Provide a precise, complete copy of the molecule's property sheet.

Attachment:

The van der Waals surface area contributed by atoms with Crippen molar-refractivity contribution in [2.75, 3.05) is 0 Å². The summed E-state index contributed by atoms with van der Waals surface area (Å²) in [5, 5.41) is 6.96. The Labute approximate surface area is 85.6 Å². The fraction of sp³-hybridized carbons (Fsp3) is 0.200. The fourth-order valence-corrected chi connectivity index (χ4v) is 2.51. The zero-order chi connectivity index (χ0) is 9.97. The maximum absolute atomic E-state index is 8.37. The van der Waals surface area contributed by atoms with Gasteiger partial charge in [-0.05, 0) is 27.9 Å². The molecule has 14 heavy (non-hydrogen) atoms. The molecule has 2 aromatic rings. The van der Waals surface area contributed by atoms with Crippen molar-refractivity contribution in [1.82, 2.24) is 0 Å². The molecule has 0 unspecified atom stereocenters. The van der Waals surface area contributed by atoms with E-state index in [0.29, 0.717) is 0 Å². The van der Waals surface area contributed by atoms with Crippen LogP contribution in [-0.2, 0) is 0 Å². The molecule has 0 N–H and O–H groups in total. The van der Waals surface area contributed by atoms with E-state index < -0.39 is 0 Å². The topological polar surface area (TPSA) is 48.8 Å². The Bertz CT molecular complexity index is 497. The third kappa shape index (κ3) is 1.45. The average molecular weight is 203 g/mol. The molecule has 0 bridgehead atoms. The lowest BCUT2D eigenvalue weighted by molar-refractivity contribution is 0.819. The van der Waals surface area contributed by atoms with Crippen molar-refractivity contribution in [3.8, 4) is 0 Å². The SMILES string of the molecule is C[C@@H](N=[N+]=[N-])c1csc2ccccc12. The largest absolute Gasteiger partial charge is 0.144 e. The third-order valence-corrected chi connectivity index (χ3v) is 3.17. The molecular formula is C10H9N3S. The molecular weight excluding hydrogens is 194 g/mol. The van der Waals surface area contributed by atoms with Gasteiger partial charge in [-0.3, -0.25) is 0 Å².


The van der Waals surface area contributed by atoms with Crippen molar-refractivity contribution in [2.75, 3.05) is 0 Å². The summed E-state index contributed by atoms with van der Waals surface area (Å²) in [5, 5.41) is 6.96. The Labute approximate surface area is 85.6 Å². The fraction of sp³-hybridized carbons (Fsp3) is 0.200. The fourth-order valence-corrected chi connectivity index (χ4v) is 2.51. The zero-order chi connectivity index (χ0) is 9.97. The maximum absolute atomic E-state index is 8.37. The van der Waals surface area contributed by atoms with Gasteiger partial charge in [-0.05, 0) is 27.9 Å². The molecule has 14 heavy (non-hydrogen) atoms. The molecule has 2 aromatic rings. The van der Waals surface area contributed by atoms with Crippen molar-refractivity contribution in [1.82, 2.24) is 0 Å². The molecule has 0 unspecified atom stereocenters. The van der Waals surface area contributed by atoms with E-state index in [0.29, 0.717) is 0 Å². The van der Waals surface area contributed by atoms with Crippen LogP contribution in [-0.2, 0) is 0 Å². The molecule has 0 N–H and O–H groups in total. The van der Waals surface area contributed by atoms with E-state index < -0.39 is 0 Å². The topological polar surface area (TPSA) is 48.8 Å². The Bertz CT molecular complexity index is 497. The third kappa shape index (κ3) is 1.45. The average molecular weight is 203 g/mol. The molecule has 0 bridgehead atoms. The lowest BCUT2D eigenvalue weighted by molar-refractivity contribution is 0.819. The van der Waals surface area contributed by atoms with Crippen molar-refractivity contribution in [3.8, 4) is 0 Å². The SMILES string of the molecule is C[C@@H](N=[N+]=[N-])c1csc2ccccc12. The largest absolute Gasteiger partial charge is 0.144 e. The third-order valence-corrected chi connectivity index (χ3v) is 3.17. The molecular formula is C10H9N3S. The molecular weight excluding hydrogens is 194 g/mol. The van der Waals surface area contributed by atoms with Gasteiger partial charge in [-0.3, -0.25) is 0 Å².